*dives into bunker, covers ears*

Sam: I like the idea that these robots are rebelling just by existing. It makes them seem like parasites in a system that actually needs them to survive. It’s amazingly subtle how backwards and robotic the people are compared to the actual robots.

Speaking of parasites … Jared Leto’s Niander Wallace.

I don’t want to guess irresponsibly about the behind-the-scenes decisions that led to casting Leto as the titular villain (maybe Denis was trying to impress his 14-year-old stepdaughter?), so I won’t get into the why on Earth was this decision made discussion but will try to only discuss his on-field performance.

I’ll start by trying to answer your question: I have no idea what planet Wallace is from, but I’m guessing it’s a world a lot like Earth except that it is inhabited by blind humanoids who are deeply philosophical, malicious, and don’t read scripts. Leto for sure showed up on set without having seen the original “Blade Runner” or having read anything but his own lines.

He definitely thinks he’s stealing the show with every word he says, and it’s almost entertaining how not true that is. If Gyllenhaal serves every movie he’s in by being the best actor but recognizing the star of any given scene and giving them the space to ball, then Leto is the anti-Gyllenhaal, the inverse Jake. He doesn’t care who the star is supposed to be in BR2049 because he really thinks that by the end, it’s going to be him. He steps all over a quiet and thoughtful Gosling and out-shouts old Harrison Ford. He knows a trailer line when he sees one (“happy birthday”), and he gives it the max oversell possible. Jared goes full Leto in this movie, and it doesn’t really help anyone.

That’s enough nitty-gritty.

I have no more grits to nit, but since we’re talking about bad actors, let me ask you this: Are we glad Harrison Ford came back for this? He was responsible for the coolest fight scene of the year.

Taylor: Leto is responsible for putting me in a place that I like to call “30 Seconds to Bars.” It’s the idea that any single Leto line reading or acting choice could drive everyone in the audience to a bar to start drinking in less than 30 seconds.

Harrison Ford, on the other hand, is more like “30 Seconds from Bars,” in the sense that he’s never more than 30 seconds away from a bottle containing alcohol at any point in this movie.

I presume you’re talking about his first fight scene with Ryan Gosling, and I concur: it’s dope.

The strobe lights, the intermittent Elvis interjections, the punch after punch after punch to Ryan Gosling’s pretty face (one of those was real!). The thing that I loved about it most, though, was what I mentioned on the podcast: Harrison Ford was trying! I was sure that he would be in “Star Wars” mode and be like “listen, I don’t remember filming this movie 25 years ago because I was doing a lot of drugs then and I’m cool so I have better stuff going on, so just give me my paycheck and cut me loose from this shit.”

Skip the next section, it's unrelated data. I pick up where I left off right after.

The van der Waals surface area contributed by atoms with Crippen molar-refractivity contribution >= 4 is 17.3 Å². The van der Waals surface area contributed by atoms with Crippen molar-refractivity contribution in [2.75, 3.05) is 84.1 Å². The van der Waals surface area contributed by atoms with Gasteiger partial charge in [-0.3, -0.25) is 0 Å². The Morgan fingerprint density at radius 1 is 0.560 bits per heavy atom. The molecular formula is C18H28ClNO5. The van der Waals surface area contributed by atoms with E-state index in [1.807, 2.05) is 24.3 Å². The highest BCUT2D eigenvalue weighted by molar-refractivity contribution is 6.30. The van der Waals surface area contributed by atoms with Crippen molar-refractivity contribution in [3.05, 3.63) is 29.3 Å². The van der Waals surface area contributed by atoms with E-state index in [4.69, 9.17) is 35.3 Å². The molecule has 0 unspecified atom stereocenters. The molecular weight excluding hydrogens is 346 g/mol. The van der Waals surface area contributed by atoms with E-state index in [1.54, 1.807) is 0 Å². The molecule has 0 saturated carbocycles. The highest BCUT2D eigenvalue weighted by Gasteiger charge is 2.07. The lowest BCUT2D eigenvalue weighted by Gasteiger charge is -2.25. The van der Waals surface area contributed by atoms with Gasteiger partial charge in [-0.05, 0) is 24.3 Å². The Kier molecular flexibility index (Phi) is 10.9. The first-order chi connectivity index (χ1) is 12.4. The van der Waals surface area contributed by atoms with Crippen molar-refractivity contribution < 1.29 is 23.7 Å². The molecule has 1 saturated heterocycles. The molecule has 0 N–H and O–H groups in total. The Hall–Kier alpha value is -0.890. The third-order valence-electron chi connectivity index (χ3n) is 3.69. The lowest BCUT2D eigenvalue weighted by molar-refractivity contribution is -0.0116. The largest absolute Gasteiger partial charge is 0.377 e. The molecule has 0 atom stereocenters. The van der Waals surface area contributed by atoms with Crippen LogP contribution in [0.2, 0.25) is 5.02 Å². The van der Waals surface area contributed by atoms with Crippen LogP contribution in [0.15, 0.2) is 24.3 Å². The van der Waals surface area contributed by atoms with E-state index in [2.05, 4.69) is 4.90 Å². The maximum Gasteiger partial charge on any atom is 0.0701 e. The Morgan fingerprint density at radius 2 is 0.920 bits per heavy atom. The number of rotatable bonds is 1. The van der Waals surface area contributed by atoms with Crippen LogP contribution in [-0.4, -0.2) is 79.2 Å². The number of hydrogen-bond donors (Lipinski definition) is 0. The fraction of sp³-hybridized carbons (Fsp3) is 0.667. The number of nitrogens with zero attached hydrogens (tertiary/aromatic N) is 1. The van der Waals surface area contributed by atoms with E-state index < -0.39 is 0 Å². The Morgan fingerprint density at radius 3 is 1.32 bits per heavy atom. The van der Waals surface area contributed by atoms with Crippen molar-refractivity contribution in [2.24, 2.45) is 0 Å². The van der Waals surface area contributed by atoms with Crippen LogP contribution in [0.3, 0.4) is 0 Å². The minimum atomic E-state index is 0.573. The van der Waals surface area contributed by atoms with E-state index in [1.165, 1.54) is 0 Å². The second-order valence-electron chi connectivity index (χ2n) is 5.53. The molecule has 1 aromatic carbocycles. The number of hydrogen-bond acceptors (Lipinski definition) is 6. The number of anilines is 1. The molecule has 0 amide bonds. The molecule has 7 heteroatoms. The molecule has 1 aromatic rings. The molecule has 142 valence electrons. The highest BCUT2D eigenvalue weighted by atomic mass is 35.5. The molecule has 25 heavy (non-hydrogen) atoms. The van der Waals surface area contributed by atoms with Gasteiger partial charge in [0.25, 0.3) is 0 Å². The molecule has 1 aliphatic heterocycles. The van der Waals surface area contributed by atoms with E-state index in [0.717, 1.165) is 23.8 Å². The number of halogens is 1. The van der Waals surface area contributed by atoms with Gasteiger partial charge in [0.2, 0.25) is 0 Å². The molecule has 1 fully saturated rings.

But no! He was trying! (You can always see when Harrison Ford is trying.) And it was fun! Was he good? Not important! The fact that he committed is all that matters.

It’s like my theory about being the coolest cat on the dance floor: If you act like you know what you’re doing, people will think you know what you’re doing. And Harrison Ford loves doing that (and also not caring, what can I say, he’s a man of many contradictions).

I’d like to just spend a little time now reveling in the sheer beauty and wonder of all the early-movie Joi scenes.

*deep exhale, closes eyes, man starts yelling phrases at me (“CELLS INTERLINKED CELLS INTERLINKED CELLS INTERLINKED”)*

Sam: You know what makes you the coolest cat on the dance floor, Taylor? Not using the phrase “coolest cat.” My 8th-grade history teacher used to say “coolest cat,” and he once told us that his favorite band was a tossup between Maroon 5 and Barenaked Ladies.

Anyway, this is our last movie in the Dilliverse, so it’s only appropriate to compare how far we’ve come with the women of Denis’ work over the last nine movies (I’d add the men from his movies, too, but they are almost universally less interesting than the women*).

*with the obvious exception of Jake Gyllenhaal because I mean come on. It’s Gyllenhaal.

Here are the advanced metrics:

“August 32” – A car crash survivor named Simone. She bleeds, is able to leave her house without explicit help from Ryan Gosling, and can pee, so she gets a 10/10 on the biological human scale. But her inexplicable desire to get pregnant in Salt Lake City and her propensity to indirectly put her friends into comas lands her at a 0/10 on the humanity scale.

“Maelstrom” – Sucks and is unstudyable.

“Polytechnique” – Valérie goes through the most brutal and tragic and gut-wrenching experience of all of Denis’ characters. She just wants to be an engineer and not get harassed by her male professors or shot by a guy. In a movie where every scene is more jarring than the last, the most powerful part is when she wakes up in the middle of the night in terror only to stare herself in the mirror with dread knowing that she’s alive, years after the shooting took place. She earns a 1000/10 on the humanity scale and a 0/10 on the “how excited am I to rewatch this movie” scale.